Saturday, March 21, 2009

March 18: Montana de Oro State Park, Hearst Castle, and the Pacific Coast Highway

The day began with a trip north on the 101 to Montana de Oro State Park, located near the town of Los Osos, CA. This was my first visit and for my money, I have to say this is one of the most impressive beachfronts in California. The beach is composed, in various stages, of sandy portions, followed by small pebble sections, and lastly, larger rock sections. Many of the larger rock formations, which appeared to be composed of some type of sandstone, extended out into the pounding surf like fingers extended from the beachfront. Some of these rock outcroppings contained small coves which could be easily explored, including a small natural archway eroded over the ages. This was the first and only beach where significant amounts and varieties of small shells were found as we searched the beach. Traffic in the park was very light and it was very secluded. Again, I would say a stop at this park is a must for those traveling north towards Monterey/San Francisco from Los Angeles on the 101.

After this stop, we moved through lushly green hills towards San Simeon and our primary destination of the day, the Hearst Castle. Perched five miles inland, high atop a coastal mountain with a commanding view over the area, the castle impresses well before one can make out the particulars of its structure. The 1 hour and 45 minute "Experience Tour" - recommended for first time visitors like us - was $20/per person and was worth every penny. The relics contained therein, be it inside or outside of the building space bring a true and relevant meaning to the use of the word "castle" in its name. From a 2000 year old stone tableau representing the backdrop of the famous Neptune Pool, to various 13th-17th century tapestries, to entire ceilings transplanted and rebuilt from centuries past, to frankly, every other single item contained on the premises the complex represents a truly wondrous intersection of the ages. If one is driving up the Pacific Coast Highway (Highway 1) from Morro Bay to Monterey, this is not to be missed. Take multiple tours if you can; it would certainly be worth it (there are 4 to choose from, highlighting different indoor and outdoor spaces in the complex). Reservations are recommended during the summer months, though this is also the hottest time of year (with temperatures on the mountain often in the 90s); visiting in the spring is a much better option, as the surrounding landscape will be in prime form as well.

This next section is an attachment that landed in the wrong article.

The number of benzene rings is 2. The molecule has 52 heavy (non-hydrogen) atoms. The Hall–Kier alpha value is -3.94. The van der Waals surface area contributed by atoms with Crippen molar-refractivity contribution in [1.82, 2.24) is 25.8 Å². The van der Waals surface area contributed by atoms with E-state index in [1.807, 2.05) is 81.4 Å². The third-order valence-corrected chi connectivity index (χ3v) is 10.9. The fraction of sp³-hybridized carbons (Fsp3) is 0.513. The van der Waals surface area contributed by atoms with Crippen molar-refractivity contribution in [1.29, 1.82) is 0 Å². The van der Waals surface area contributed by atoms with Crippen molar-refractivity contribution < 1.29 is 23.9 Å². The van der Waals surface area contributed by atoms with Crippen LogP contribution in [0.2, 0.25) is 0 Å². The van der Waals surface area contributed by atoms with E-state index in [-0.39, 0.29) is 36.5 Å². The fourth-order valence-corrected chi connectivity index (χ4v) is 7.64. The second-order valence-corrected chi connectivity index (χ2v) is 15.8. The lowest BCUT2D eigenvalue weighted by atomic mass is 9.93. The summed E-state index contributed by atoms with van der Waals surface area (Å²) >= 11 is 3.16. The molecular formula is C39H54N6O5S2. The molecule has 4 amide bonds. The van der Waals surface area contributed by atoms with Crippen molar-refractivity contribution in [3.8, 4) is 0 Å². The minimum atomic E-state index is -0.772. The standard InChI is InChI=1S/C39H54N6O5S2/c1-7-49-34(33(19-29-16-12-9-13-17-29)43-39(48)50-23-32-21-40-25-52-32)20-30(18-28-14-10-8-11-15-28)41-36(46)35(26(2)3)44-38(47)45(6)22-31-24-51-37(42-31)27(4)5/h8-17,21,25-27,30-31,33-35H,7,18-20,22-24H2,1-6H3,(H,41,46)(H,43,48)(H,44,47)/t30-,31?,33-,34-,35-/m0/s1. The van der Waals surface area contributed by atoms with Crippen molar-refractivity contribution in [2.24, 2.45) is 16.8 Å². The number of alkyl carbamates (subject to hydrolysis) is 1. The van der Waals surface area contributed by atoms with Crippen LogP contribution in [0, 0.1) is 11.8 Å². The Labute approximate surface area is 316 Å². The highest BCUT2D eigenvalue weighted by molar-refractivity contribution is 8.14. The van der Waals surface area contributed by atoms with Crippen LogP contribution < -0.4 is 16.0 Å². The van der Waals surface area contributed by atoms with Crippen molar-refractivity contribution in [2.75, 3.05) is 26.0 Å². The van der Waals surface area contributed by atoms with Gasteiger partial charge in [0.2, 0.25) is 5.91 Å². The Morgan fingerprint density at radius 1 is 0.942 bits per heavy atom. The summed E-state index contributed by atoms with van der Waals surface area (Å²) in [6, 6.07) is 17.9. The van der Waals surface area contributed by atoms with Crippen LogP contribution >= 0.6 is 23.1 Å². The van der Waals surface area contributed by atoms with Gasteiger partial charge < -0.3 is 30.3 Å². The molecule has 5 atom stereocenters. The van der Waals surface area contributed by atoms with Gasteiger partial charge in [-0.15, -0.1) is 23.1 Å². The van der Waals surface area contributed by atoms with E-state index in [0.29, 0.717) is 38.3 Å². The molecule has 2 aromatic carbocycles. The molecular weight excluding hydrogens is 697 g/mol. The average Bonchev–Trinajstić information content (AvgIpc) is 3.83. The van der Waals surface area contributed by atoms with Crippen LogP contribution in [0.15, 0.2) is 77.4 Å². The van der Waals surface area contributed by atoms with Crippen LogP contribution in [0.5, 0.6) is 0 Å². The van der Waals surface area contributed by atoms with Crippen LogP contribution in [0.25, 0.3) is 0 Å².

From here, we continued north up the storied Pacific Coast Highway towards Big Sur. This drive is not to be taken by those with a fear of heights, nor those with a desire to reach the Monterey Peninsula or San Francisco quickly - the speed in most areas will be confined to 35-40 mph as you navigate hairpin turns on the precipice of the road, at times more than 1000 feet above the Pacific. The views are magnificent, however, and it is worth the occasional stress of the road. Our destination was Julia Pfeiffer Burns State Park, where the 80-foot McWay Falls drops onto the sand merely feet in front the ocean. If this sounds appealing, it should, as it is quite a sight. The water in this area, apparently more shallow than other Pacific locales, is nearly turquoise in color.

From here, we began to work our way back south.  I decided to stop at a pull off called Jade Cove, which I had been meaning to do for some years.  My Grandpa Davis' 1st cousin Clare, who lives in Campbell, CA, mentioned that he took his boys there in the 1960's and that you could climb down to the beach from the road to look for jade, an ornamental stone.  He also mentioned something about a rope which was anchored to the cliff which was required to get back out of the cove.  We proceeded down the path, which became increasingly narrow and filled with loose rocks as it switched back down the cliff face.  Sure enough, there were two stakes pounded into the rock wall serving as anchors for a 20 foot strand of rope, which by the looks of things would be required if we were to reemerge.  At the bottom, waves crashed against large boulders strewn from the beachhead well into the water.  I collected a few rocks which were green but were probably not jade.  Either way, this was an incredible spot to witness the raw power of the ocean.  We left after about 30-40 minutes, at first clinging to the rope with camera around neck (me) and camcorder in hand (Dan).  We arrived at the top breathless and frazzled and plopped down in car seats which had heretofore looked uninviting.  

Following this, we drove the 2+ hours back to the hotel in Solvang for what was to be our last evening in California.

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